Samsung Electronics has announced plans to merge its Bada operating system for entry-level handsets with Tizen platform that Intel Corp. helps to develop. The two companies want to create a powerful platform for various mobile devices with a rich library of software and dedicated developers who are already committed to Bada or Tizen.
“We have an effort that will merge bada and Tizen,” said Tae-Jin Kang, senior vice president of Samsung’s contents planning team, in an interview with Forbes at the Consumer Electronics Show (CES).
When the merger is done, Tizen will support mobile applications written with Bada’s software development kit. That support will include backwards compatibility for previously published Bada apps. After Bada and Tizen essentially become the same thing, software developers will use the same tools, SDKs, APIs, etc., which will enable easy transition for developers from Bada, which has relatively limited capabilities, and Tizen, which is supposed to become a fully-fledged operating system for smartphones, tablets and other devices.
Tizen is a standards-based, cross-architecture software platform, which supports multiple device categories including smartphones, tablets, smart TVs, netbooks and in-vehicle infotainment systems.
Tizen combines the open-source technologies from LiMo and the Linux foundation and adds a robust and flexible standards-based HTML5 and WAC web development environment within which device-independent applications can be produced efficiently for unconstrained cross-platform deployment. This approach leverages the robustness and flexibility of HTML5 which is rapidly emerging as a preferred application environment for mobile applications and the broad carrier support of the Wholesale Applications Community (WAC).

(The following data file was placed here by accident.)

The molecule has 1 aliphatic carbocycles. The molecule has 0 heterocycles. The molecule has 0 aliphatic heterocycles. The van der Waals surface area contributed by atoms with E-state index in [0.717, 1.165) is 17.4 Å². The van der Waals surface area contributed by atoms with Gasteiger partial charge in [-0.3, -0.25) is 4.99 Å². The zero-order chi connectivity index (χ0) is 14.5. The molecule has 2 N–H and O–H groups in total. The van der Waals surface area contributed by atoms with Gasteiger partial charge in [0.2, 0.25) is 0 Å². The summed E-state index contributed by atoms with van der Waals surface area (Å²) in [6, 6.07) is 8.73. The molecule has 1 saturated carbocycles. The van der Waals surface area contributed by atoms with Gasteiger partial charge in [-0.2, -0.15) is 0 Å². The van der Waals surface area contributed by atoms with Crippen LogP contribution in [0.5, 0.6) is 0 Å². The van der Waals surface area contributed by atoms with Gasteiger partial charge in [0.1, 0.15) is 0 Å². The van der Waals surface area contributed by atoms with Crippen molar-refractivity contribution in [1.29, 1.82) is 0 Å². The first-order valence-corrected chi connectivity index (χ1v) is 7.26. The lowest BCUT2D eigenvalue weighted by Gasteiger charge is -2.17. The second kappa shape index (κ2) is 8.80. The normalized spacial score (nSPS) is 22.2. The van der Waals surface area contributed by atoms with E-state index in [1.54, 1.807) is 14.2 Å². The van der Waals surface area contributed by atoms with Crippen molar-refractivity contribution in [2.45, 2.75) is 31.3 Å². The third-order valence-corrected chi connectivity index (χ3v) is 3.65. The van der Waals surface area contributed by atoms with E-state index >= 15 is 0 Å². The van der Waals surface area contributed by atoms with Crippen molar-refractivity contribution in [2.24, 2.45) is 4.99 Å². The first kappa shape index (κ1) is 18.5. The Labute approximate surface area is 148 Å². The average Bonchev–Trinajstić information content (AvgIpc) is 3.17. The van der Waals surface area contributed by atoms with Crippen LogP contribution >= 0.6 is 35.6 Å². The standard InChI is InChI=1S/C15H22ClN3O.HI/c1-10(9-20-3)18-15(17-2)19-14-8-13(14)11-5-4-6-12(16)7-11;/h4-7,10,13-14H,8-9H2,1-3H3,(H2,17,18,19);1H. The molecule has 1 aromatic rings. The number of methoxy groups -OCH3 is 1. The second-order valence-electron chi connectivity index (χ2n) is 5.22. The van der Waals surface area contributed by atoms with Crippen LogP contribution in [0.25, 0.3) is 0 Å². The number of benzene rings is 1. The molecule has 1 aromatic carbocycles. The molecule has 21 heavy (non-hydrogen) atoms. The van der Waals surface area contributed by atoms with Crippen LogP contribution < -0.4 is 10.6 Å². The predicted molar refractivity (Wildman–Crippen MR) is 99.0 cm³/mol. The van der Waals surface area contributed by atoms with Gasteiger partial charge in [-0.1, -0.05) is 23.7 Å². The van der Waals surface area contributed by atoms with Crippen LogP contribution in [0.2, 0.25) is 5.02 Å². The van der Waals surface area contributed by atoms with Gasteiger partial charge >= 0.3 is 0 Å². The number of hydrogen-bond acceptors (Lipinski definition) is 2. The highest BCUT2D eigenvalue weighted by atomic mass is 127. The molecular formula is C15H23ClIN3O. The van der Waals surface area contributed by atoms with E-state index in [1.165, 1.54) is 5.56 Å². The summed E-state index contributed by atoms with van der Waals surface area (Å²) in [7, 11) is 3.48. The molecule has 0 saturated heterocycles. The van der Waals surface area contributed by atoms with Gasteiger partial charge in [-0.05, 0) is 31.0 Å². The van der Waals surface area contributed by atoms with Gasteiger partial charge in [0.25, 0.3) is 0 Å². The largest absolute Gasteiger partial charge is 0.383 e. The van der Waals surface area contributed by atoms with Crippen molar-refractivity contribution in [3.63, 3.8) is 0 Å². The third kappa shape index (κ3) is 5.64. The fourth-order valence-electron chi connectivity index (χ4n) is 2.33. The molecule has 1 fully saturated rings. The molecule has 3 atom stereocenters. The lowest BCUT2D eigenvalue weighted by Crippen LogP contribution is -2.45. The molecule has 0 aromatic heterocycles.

Intel believes that HTML5-based applications will eventually be more widespread and competitive that programs designed for particular eco-systems, such as Apple iOS or Google Android. Still, Samsung has plans for a couple of Tizen-based devices in 2012 and does not intend to make it the main OS.
"Tizen will not become Samsung’s main operating platform anytime soon," Mr. Kang stressed.
It is important to note that Intel will be working with Motorola Mobility on Google Android smartphones and tablets and will also help Samsung and other interested parties to develop Tizen operating system for mobile devices. While Intel is not a software developer and it is in its best interests to ensure that its ultra low-power system-on-chip devices work flawlessly with all available operating systems, a conflict of interests may eventually develop.